I’d say the main downsides of Endless OS are (1) that it is designed for more or less the same niche audience as Chromebook and that (2), on account of its use of a desktop based on Gnome 3, it works best on hardware with reasonably fast graphics.

I tried to entice my elderly cousin onto a Chromebook, but the “experts” at her Age UK computer class talked her out of it.

Although it brings its own problems, would TeamViewer be worth installing on Steve’s M-I-L’s computer? I think it offers two-stage log-in now. This would allow a lot of remote updating with patches – and the chosen AV package.

Roger, that sounds worth considering. At work, I’m more than happy to give our in-house IT technicians full remote access to my PC, so they can help resolve IT issues.

As we are now well and truly in the “winter holiday season tech sales bonanza”, the end of Windows 7 support may persuade some folk to dash out and a buy a new Windows 10 PC.

I’m sure Which? has its own much more detailed buyers’ guides, but here are my main thoughts on what to look for when buying a new Windows 10 PC.

1. Do NOT buy any of the cheap laptops that only come with 32GB of hard disc storage. These do not have enough storage space for multiple user accounts or for easily handling Windows software updates. I think the absolute minimum worth considering is 64GB and more is always better.

2. Do NOT buy a new Windows 10 laptop with only 2GB of RAM. On modern cheap laptops, the RAM cannot be upgraded and Windows 10 runs much better with 4GB (or more).

3. Please do try to get (at least) a “Full HD” screen resolution (1920×1080) if you are buying a new laptop. Some cheaper models still come with old fashioned lower resolution screens, e.g. 1366×768. As regards picture quality, I do certainly appreciate the difference.

Great advice!

If anyone wants the buyers guide – https://www.which.co.uk/reviews/laptops/article/how-to-buy-the-best-laptop

Kevin says:
4 December 2019

For any businesses with Windows 7, announcement from Microsoft:
“Windows 7 Professional or Windows 7 Enterprise will be able to purchase ESU through the Cloud Solution Provider (CSP) program. The Windows 7 ESU will be sold on a per-device basis and the price will increase each year.”

Pity they couldn’t release the patches say a month later for the poor old plebs who have paid their own money for the MS software.

Also if you have an SSD, and are not running regular backups, HP have just announced an SSD firmware issue resulting on total unrecoverable failure of some of their SSDs:
“SSD failure at 32,768 hours of operation (i.e., 3 years, 270 days 8 hours). After the SSD failure occurs, neither the SSD nor the data can be recovered.”
I thought we’d left behind this kind of total loss typical of the mechanical disk “click of death” failure mode, but this looks worse in that the disk simply expires once it hits the time limit.

There are plenty of articles about the seemingly programmed SSD failure, but a quick check of the HP Enterprise website revealed nothing. Ironically, I did find an article entitled: “Doing the right thing: The rise of ethics in tech”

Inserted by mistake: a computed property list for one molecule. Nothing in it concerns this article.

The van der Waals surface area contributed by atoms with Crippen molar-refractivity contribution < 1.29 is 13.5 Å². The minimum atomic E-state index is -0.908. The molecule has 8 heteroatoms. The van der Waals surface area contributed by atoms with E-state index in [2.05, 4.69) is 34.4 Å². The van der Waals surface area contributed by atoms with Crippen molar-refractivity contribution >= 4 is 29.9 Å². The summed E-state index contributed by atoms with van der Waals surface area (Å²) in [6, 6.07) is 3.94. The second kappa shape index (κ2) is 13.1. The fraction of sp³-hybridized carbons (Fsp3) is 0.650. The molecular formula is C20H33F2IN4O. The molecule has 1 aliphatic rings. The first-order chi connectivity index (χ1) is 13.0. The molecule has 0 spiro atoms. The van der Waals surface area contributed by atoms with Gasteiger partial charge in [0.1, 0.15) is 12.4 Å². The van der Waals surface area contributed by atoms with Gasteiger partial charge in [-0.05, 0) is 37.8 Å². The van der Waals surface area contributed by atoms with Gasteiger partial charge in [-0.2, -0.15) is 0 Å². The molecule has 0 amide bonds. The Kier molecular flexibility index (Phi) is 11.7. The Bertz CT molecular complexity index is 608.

When it comes to SSD,s the ones to buy are Samsung ,highly rated , my older PC has one of the early SSD,s (not Samsung ) 120GB is fitted as main drive but I bought a Samsung 480GB and when I had a programming problem I swapped the drives and reinstalled the system .
Even after all of those years not even the cheaper older drive has failed .

My new PC has two of the latest M2 Samsung flat (pencil ) PCB drives which are installed directly onto the Motherboard just like an IC the system one is 480GB and the storage one is 1000GB .
In the world of drives HP is well down the pecking order.
Best SSD at Tech Radar (public type tech info ) is a Samsung and –PC Gamer recommended —Samsung.
As advised I am staying away from too much tech detail.—but if asked ?

DerekP says:
4 December 2019

I think the HPE bulletin is here:-https://support.hpe.com/hpsc/doc/public/display?docId=emr_na-a00092491en_us

This issue only seems to affect enterprise products as opposed to consumer ones.

Thanks Derek. I hope that users get to know before it’s too late.

Kevin says:
5 December 2019

Hi Derek, yes that’s the support ref, I didn’t put the URL in since I didn’t want to wait for the comment to appear…

HP do (or used to…) very rigorous quality assurance / quality control on their enterprise disks, better than, for instance, Dell; this got past their QA. I was quite surprised by this fail mode, having previously assumed SSD’s would be much better than traditional disks since there’s nothing mechanical to go wrong. I know SSDs ‘wear out’ in terms of write cycles, but this isn’t something I’d expect. Just something to keep in mind.

BTW I think some SSD’s do get quite rapid bit-rot if left unpowered, so they’re not a long term offline storage prospect, unlike sticking a mechanical disk in a draw and getting data out of it years later.

I don’t think HP make their own disks, they buy in third party drives AFAIK, and rate them in terms of higher or lower reliability, results determining whether they go to the enterprise range or lower demand [cheaper] kit. It’s worth checking the firmware on any disk since many updates relate to reliability, both mechanical and SSDs. Seagate, Crucial etc usually provide a free utility which makes this much easier to manage, and provides lots of other info about your disk status.